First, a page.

After the capacity has been allocated based on the normal demand, the illustrative allocation system generates a capacity allocation solution for buffer demand, for the call destination/service level combinations corresponding to the service priority currently being processed. Buffer demand is related to an additional margin of excess traffic above and beyond the normal demand and applicable to the next time period.

The capacity allocation solutions for both normal demand and buffer demand are generated using a linear programming optimization. The linear program features an objective of maximizing the capacity allocation of a call-termination device in order to fulfill the traffic demands of the geographic region currently being evaluated. The linear program is subject to constraints, including those related to various input parameters, including the traffic demand forecasts and the capacities of the call-termination devices.

The illustrative allocation system then repeats the aforementioned operations for the next applicable geographic region. After all of the regions have been processed, the allocation system performs post-processing to allocate any remaining capacity of one or more call-termination devices, among other reasons. The allocation system then makes the results available to one or more route table generators and route servers, for the purpose of routing calls.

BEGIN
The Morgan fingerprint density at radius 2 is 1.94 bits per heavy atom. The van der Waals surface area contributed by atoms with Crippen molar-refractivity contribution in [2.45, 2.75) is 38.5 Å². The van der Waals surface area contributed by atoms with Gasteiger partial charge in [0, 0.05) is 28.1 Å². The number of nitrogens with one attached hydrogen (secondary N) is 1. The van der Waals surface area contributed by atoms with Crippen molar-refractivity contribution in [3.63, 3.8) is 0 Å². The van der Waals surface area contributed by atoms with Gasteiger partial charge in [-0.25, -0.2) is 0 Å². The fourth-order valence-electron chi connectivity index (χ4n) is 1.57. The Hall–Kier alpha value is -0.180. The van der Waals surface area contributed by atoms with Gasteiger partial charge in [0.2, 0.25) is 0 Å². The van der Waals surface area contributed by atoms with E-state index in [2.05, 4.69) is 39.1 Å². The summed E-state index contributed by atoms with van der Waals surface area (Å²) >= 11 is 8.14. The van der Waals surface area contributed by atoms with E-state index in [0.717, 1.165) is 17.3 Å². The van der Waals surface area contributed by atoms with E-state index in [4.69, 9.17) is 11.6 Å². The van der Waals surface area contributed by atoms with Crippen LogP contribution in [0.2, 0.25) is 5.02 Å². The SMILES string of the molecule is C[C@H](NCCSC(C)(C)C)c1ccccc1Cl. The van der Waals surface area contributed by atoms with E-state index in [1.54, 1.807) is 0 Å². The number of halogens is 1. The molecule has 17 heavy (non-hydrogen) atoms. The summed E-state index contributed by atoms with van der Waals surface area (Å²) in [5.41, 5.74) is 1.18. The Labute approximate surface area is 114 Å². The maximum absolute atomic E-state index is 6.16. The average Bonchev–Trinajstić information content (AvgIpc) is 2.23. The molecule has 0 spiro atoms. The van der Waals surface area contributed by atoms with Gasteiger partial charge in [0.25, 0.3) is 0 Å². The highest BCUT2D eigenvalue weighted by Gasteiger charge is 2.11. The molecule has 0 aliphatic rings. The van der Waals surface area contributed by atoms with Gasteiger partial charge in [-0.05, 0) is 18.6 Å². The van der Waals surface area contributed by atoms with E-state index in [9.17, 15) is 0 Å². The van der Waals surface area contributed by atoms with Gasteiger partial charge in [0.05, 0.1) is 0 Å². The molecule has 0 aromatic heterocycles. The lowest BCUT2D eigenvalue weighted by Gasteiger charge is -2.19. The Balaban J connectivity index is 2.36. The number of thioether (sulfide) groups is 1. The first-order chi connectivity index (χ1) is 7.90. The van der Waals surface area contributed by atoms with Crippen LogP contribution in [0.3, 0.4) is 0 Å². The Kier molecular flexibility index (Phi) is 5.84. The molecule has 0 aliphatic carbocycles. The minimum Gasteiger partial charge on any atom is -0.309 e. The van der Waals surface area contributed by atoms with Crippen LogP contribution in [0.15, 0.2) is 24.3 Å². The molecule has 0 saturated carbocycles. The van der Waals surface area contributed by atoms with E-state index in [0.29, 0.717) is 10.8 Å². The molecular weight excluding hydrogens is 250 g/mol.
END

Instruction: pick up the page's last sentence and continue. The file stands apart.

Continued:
An illustrative method comprises:

receiving, by a telecommunications system,

    • i) a call capacity of each call-termination device in a plurality of call-termination devices,
    • ii) a first call-traffic demand forecast for each of a plurality of call destinations within a first geographic region, and
    • iii) a non-empty first set of service priorities attributed to the plurality of call destinations;

ranking, by the telecommunications system, call-termination devices for the first geographic region, based on the call capacities of those call-termination devices in the plurality that are allocable to the first geographic region; and

generating, by the telecommunications system, a first capacity allocation for each service priority in the first set of service priorities, based on:

    • i) an objective of maximizing capacity allocation of one or more call-termination devices to fulfill one or more call-related demands of the first geographic region, wherein the one or more call-related demands include the first call-traffic demand forecast for each of the plurality of call destinations within the first geographic region, and
    • ii) the ranking within the first geographic region; and